Black Butterfly appears in an aspect ratio of approximately 2.39:1 on this Blu-ray Disc. This was a largely positive presentation.
Sharpness was almost always strong, as only a sliver of softness ever crept into the presentation. Still, most of the movie showed appropriate delineation.
I noticed no jaggies or moiré effects, and edge enhancement never manifested itself. In addition, the film failed to display any print defects.
Like most modern action flicks, this one opted for stylized hues, so teal and amber dominated. Within those constraints, the colors seemed fine, as they showed appropriate range.
Blacks were dark and full, and shadows came across with reasonable clarity. All this added up to a mostly good image.
The DTS-HD MA 5.1 soundtrack of Butterfly worked well. Various action elements offered the most active use of the spectrum. These scenes didn’t emerge on a frequent basis, but when they appeared, they utilized the soundscape in an engrossing manner, and music made active use of the different channels.
Audio quality pleased. Speech was concise and natural, without edginess or other issues. Music showed good range and vivacity, while effects worked nicely. Those elements came across as accurate and full, with solid low-end response and positive definition. This left us with a “B” soundtrack.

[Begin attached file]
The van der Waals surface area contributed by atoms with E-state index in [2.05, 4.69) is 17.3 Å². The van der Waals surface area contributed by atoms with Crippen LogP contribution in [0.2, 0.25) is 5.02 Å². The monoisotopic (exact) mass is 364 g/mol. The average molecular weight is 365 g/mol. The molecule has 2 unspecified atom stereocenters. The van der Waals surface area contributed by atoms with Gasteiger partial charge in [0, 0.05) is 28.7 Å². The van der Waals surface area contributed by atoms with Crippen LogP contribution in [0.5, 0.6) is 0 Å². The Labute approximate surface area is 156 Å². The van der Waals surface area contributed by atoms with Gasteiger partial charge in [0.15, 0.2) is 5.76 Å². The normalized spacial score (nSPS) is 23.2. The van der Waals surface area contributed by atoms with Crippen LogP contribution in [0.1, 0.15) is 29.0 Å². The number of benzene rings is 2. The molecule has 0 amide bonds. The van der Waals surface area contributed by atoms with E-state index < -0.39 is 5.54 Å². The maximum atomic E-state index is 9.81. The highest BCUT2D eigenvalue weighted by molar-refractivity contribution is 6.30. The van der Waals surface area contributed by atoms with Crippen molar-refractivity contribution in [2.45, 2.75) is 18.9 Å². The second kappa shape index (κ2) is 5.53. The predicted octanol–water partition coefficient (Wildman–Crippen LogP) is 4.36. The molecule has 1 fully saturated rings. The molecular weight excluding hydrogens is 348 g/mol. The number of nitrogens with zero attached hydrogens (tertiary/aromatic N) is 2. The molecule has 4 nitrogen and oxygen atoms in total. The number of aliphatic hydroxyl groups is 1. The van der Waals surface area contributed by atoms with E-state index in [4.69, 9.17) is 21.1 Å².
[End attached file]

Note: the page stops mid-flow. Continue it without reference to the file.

In terms of extras, we find an audio commentary from director Brian Goodman and co-writer Marc Frydman. Both sit together for this running, screen-specific look at the source and its adaptation, cast and performances, sets and locations, story/characters, music, and related elements.
Though not totally devoid of useful content, the commentary lacks much merit. We get a fair amount of dead air, and even when we hear remarks, the material tends to be bland and forgettable. This becomes a sub-mediocre track.
Backstage runs nine minutes, 11 seconds and offers info from Goodman, director of photography Jose David Montero, VFX supervisor Peter Nalli, and actors Antonio Banderas, Jonathan Rhys Meyers, and Piper Perabo. They discuss story/characters, Goodman’s impact on the production, cinematography and effects. Expect a few nuggets of information along with a lot of fluff in this largely superficial piece.
The disc opens with ads for Aftermath, Extortion, Isolation, Arsenal and Solace. We also get the trailer for Butterfly.
Despite superficial similarities with Misery, Black Butterfly forges its own identity. The film gives us a fairly clever tale with enough twists and curves to keep us involved. The Blu-ray provides pretty positive picture and audio along with less than informative supplements. I felt pleased with the tense thriller we get here.